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An Interview with Top Trainer Paul Webber

Updated: Sep 12, 2022

Paul Webber has followed in the footsteps of his father John, a successful trainer of three hundred winners, including two at the Cheltenham Festival.

Maybe it was also fate: ‘I was fortunate to be educated at Eton College. I got many O Levels,’ chuckles Paul. ‘But not enough A Levels, so racing beckoned!’

Since 1995, Paul, 63, has kept the winners rolling at Cropedy Lawn, near Banbury in Oxfordshire. The National Hunt list is long: a Scottish Champion Hurdle in 2001, three Red Rum Chases with Flying Instructor in ’99, Jungli in ’00 and Tidour in ’04 and two victories at Royal Ascot, Ylundi ‘02 and Full House in the Ascot Stakes in ’07. Most recently, Time For Rupert was a flagbearer, winning eight, three of which were round Cheltenham, and the aptly named Indefatigable has so far won six, giving Paul a first Cheltenham Festival win in 2020.

Paul is married to Ku, and has a daughter and a son from his first marriage: Sophie has ridden out for Ballydoyle for four years and works in the office for Coolmore, and Hugo hopes to head into the property business in the very near future.

The great Time For Rupert

Did you have a horsey childhood?

My Father, John, always had ‘pointers and a brood mare. When he retired from riding in 1974, he started training. So, I grew up around horses. Captain Pugwash was my first pony. I passed my Pony Club D Test, be it a borderline pass on a review, on a dear pony called Bambi.

What is your first racing memory?

When Dad was still riding, I remember being packed into the back of the Land Rover alongside the tack, equipment and the big picnic. That Land Rover was always the last vehicle to leave, usually in twilight.

Were you a jockey?

I rode as an amateur and was Champion Amateur with thirty-two winners in the 1980-81 season. I had a couple of offers to turn professional and nearly did so but stayed amateur because I always struggled with my weight and I knew that my future might eventually be as a trainer.

A memorable day as a jockey was winning the Henry VIII Novices’ Chase on Master Davenport. On the same day, 1st December 1979, my brother Anthony won the big hurdle race of the day, the Mecca Handicap Hurdle.

Did working in racing ever take you abroad?

As a jockey, I rode in the Maryland Hunt Cup and I was the first Englishman to get round.

When I was a Director of the Curragh Bloodstock Agency, I bought horses in the USA, South Africa, New Zealand, Hong Kong and Argentina.

I have trained winners in Spain, France and on the snow at Saint Moritz. I do love an overseas raid!

Paul's New Agenda winning the White Turf Longines Grand Prix

What was the best advice your dad gave you about training racehorses?

He said, ‘Keep it simple, stupid!’

Also, a legendry trainer called Jimmy Fitzgerald told me that when somebody asks you about your horses’ chances, tell everyone something a little bit different. That way, one person will think you’re a genius!

Which was your favourite racecourse as a jockey?

Aintree. I didn’t ride a winner there but I had seven rides in the Foxhunters’, finishing second and third on many occasions. I had one ride in the Grand National in 1981, where my brother also rode a horse for my dad in the race that Aldaniti won and Spartan Missile was second.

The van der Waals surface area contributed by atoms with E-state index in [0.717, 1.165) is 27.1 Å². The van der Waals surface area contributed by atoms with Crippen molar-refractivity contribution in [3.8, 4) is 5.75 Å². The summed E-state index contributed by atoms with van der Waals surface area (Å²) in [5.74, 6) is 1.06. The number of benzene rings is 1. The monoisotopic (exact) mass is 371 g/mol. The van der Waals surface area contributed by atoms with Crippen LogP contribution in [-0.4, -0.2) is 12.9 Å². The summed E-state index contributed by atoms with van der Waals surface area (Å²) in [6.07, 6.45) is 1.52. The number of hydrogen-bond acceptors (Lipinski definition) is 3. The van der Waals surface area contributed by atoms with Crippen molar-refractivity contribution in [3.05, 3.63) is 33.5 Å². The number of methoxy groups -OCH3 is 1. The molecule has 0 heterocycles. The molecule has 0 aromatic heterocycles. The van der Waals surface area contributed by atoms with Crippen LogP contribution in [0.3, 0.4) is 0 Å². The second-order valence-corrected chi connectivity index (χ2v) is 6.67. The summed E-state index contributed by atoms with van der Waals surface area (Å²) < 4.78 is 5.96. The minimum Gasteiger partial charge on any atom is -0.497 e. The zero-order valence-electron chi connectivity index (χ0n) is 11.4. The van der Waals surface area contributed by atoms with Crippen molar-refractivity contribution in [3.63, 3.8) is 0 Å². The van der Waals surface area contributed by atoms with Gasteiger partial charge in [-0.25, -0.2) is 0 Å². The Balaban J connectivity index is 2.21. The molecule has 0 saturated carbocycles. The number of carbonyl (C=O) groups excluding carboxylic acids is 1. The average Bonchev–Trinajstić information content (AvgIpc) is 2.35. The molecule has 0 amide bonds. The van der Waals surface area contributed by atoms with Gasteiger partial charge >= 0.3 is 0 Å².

Photo Credit: Bet365

Which was your favourite racecourse as a trainer?

Sandown. I’ve trained lots of lovely winners there, including the Imperial Cup, Scilly Isles Novices’ Chase and other big handicaps.

What’s been your best day in racing so far?

Winning the last race, the conditional jockeys’ race, at the 2020 Cheltenham Festival with Indefatigable by a short head. The country went into lockdown a few days later. Some people said that the meeting shouldn’t have gone ahead but thankfully it did.

Which have been your favourite racehorses?

As a trainer, it’s very difficult to pick one, but Time For Rupert was a wonderfully solid horse. It’s a tossup between him and Indefatigable.

From when I was involved in bloodstock, it’s Last Second. I bought her as a yearling and she became the foundation mare for Denford Stud. I also brought both the sire and dam of Tiznow as yearlings.

Which race would you love to train the winner of most?

Cheltenham Gold Cup or the Prix de l’Arc de Triomphe.

What is the best aspect to horseracing?

Bringing new people into racing who then discover how fascinating, interesting, frustrating, exciting and successful it can be.

And, the worst aspect to horseracing?

Walking back up the track with an empty bridle or ringing owners with bad news.

Who is your racing hero?

John Magnier, for his vision and creation of Coolmore by being such a brilliant judge of humans and animals.

Favourite drink: Too many, too much!

Favourite meal: Every meal in Frantoio, 397 King’s Road, London.

Favourite book: Puckoon by Spike Milligan.

Favourite music: I have a lot of playlists on Spotify but nothing beats Bruce Springsteen.

Favourite film: Butch Cassidy and the Sundance Kid.

Favourite holiday destination: It used to be Formentera but I haven’t been there for so long so now, I have to say it Gocek in Turkey.

*Many thanks to Old Gold Racing for the help in securing this interview, who first published it in their fabulous newsletter Racing Weekly. To sign up go to

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